AG’s office: Trump’s financial statements were false from 2011 to 2021

Update 2:40 p.m. EST Jan. 11: An attorney for the New York Attorney General’s Office began making closing statements on Thursday, saying that the former president’s financial statements were inflated by as much as $2.2 billion every year for a decade beginning in 2011, the Times reported.

Kevin Wallace of the Attorney General’s Office said that the defendants manipulated the statements as part of a conspiracy and that it was ultimately up to them and not their former accounting firm to make sure the information was accurate, according to the newspaper.

Closing arguments set to resume after lunch break

Update 2:20 p.m. EST Jan. 11: Attorneys gathered again in a New York courtroom Thursday for the continuation of closing arguments in Trump’s civil fraud trial.

Two defense attorneys, Chris Kise and Cliff Robert, were in the courtroom following a lunch break Thursday, though Trump was not with them, the Times reported. The former president left earlier after giving remarks ahead of closing statements from James’ team.

Trump has signaled that he plans to hold a news conference at one of his properties at 2:30 p.m. amid closing arguments from the attorney general’s office, according to NBC News.

Court breaks for lunch

Update 1:30 p.m. EST Jan. 11: The court has paused proceedings for lunch, with arguments to resume at 2:15 p.m., the Times reported.

It was not immediately clear whether Trump would be back in court to watch the closing statement from James’ team.

‘This is a fraud on me,’ Trump tells judge

Update 1:05 p.m. EST Jan. 11: Engoron allowed Trump to speak in court on Thursday, according to reports from the courtroom.

“This is a fraud on me,” he said, according to The Messenger. “What’s happened here, sir, is a fraud on me.”

He also reiterated statements made outside the courtroom in which he said that the financial statements are “perfect” and “the banks got all their money paid back,” CNN reported.

He attacked James and Engoron and called the case “a political witch hunt” before leaving the courtroom, MSNBC reported.

Trump attorney Chris Kise had earlier asked Engoron to allow his client to deliver part of the defense team’s closing arguments on Thursday, a request the judge declined after Trump said he would not abide to a number of stipulations aimed at keeping his comments focused on the case.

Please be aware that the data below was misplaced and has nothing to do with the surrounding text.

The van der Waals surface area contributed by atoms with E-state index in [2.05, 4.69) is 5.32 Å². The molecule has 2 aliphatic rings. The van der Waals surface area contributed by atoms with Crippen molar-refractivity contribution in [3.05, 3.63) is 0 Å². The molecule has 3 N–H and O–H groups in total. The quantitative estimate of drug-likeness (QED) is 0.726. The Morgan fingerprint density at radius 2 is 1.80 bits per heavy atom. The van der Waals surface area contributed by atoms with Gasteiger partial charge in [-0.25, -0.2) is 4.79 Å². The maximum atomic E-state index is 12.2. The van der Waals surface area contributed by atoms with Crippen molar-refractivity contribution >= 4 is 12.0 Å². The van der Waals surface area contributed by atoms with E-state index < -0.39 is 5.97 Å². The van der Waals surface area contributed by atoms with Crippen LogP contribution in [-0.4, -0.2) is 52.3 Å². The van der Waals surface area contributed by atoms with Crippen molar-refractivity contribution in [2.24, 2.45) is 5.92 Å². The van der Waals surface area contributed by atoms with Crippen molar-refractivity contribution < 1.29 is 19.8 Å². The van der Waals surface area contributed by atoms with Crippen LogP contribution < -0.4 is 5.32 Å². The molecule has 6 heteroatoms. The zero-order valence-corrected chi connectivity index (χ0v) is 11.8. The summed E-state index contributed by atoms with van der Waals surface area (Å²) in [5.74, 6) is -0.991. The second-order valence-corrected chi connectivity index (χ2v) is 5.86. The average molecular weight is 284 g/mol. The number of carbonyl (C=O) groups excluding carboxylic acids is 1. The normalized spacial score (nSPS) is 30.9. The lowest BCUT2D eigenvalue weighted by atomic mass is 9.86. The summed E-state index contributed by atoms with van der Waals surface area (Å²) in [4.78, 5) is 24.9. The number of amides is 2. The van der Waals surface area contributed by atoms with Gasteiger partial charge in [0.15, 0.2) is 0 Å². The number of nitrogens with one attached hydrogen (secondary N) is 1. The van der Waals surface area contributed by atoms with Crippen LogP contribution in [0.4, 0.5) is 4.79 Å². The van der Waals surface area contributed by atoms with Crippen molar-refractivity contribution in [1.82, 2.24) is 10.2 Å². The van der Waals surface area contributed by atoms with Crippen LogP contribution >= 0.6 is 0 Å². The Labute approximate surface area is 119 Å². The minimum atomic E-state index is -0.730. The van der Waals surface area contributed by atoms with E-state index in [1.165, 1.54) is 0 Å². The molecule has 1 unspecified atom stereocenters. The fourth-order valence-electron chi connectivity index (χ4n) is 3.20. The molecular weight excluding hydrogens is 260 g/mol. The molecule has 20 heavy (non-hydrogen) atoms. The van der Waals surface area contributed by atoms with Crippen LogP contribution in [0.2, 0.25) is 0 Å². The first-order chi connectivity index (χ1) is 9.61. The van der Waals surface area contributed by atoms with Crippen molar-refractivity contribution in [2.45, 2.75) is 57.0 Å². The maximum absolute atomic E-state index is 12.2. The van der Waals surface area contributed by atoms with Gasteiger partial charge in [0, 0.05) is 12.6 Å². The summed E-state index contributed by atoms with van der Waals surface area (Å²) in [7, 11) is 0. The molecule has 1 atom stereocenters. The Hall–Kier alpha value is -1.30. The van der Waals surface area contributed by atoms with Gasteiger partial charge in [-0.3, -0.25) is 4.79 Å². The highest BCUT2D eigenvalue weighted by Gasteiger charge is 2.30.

Defense attorney Robert defends Eric Trump, Donald Trump Jr.

Update 1 p.m. EST Jan. 11: Defense attorney Cliff Robert made a brief closing statement on Thursday, saying that Trump’s adult sons had nothing to do with the company’s annual financial statements, the Times reported.

“There is not one witness that says that Eric Trump or Donald Trump Jr. had anything more than peripheral involvement” in the company’s annual financial statements, he said, according to the newspaper.

Habba finishes closing statement, defense attorney Cliff Robert up next

Update 12:55 p.m. EST Jan. 11: Habba has wrapped up her closing statement, arguing that the fraud claims make no sense and that the issues were the result of human error, according to CNN and the Times.

“If they wanted to commit fraud,why would they select Deutsche Bank, Zurich Insurance, some of the most sophisticated, highly regulated companies in the world?” she asked, according to CNN. “It makes no sense.”

She said that if human error could be considered fraud, “the entire State of New York is screwed,” the Times reported.

Trump returns to courtroom, closing statements continue

Update 12:25 p.m. EST Jan. 11: Trump and his team have returned to the courtroom Thursday after a brief break following his attorney’s closing statements.

Defense attorney Alina Habba has begun to deliver her remarks, telling Engoron that Trump has been “dragged through a political agenda,” the Times reported. The comment prompted the judge to interrupt and remind her prompting the judge to interrupt and remind her “that she must stick to the facts and the law,” according to the newspaper.

Another defense attorney, Cliff Robert, is also expected to speak Thursday, NBC News reported.

‘This is a case that should never have been brought,’ Trump says after closing statements

Update 12:15 p.m. EST Jan. 11: Trump spoke with reporters as he left the courtroom Thursday for a brief break in the day’s proceedings and summed up closing statements given earlier by his attorney, Chris Kise.

“The lawyer said it was absolutely nothing done wrong, these were all great loans,” the former president said. “The bank got the loans, they got paid. The banks were in perfect condition. The bankers were extremely happy with these loans, they made a lot of money with the loans.”

He reiterated claims that the case was politically motivated and said that James “should be criminally liable for this.”

“This is an out of control attorney general,” he said. Later he added, “This is a case that should never have been brought and I think we should be entitled to damages.”

Trump will be back in the courtroom shortly for a continuation of closing statements.

Trump attorney wraps up closing arguments

Update 12:05 p.m. EST Jan. 11: Trump attorney Chris Kise wrapped up his closing statements Thursday, telling Engoron, This decision is not just about President Trump,” the Times reported.

“What you do, judge, impacts every corporation in New York,” Kise said.

During closing, Kise argued that the financial statements in dispute had no impact on the real world and that the loan transactions were ultimately all profitable, according to the Times. He said no one complained of fraud and that no one was victimized.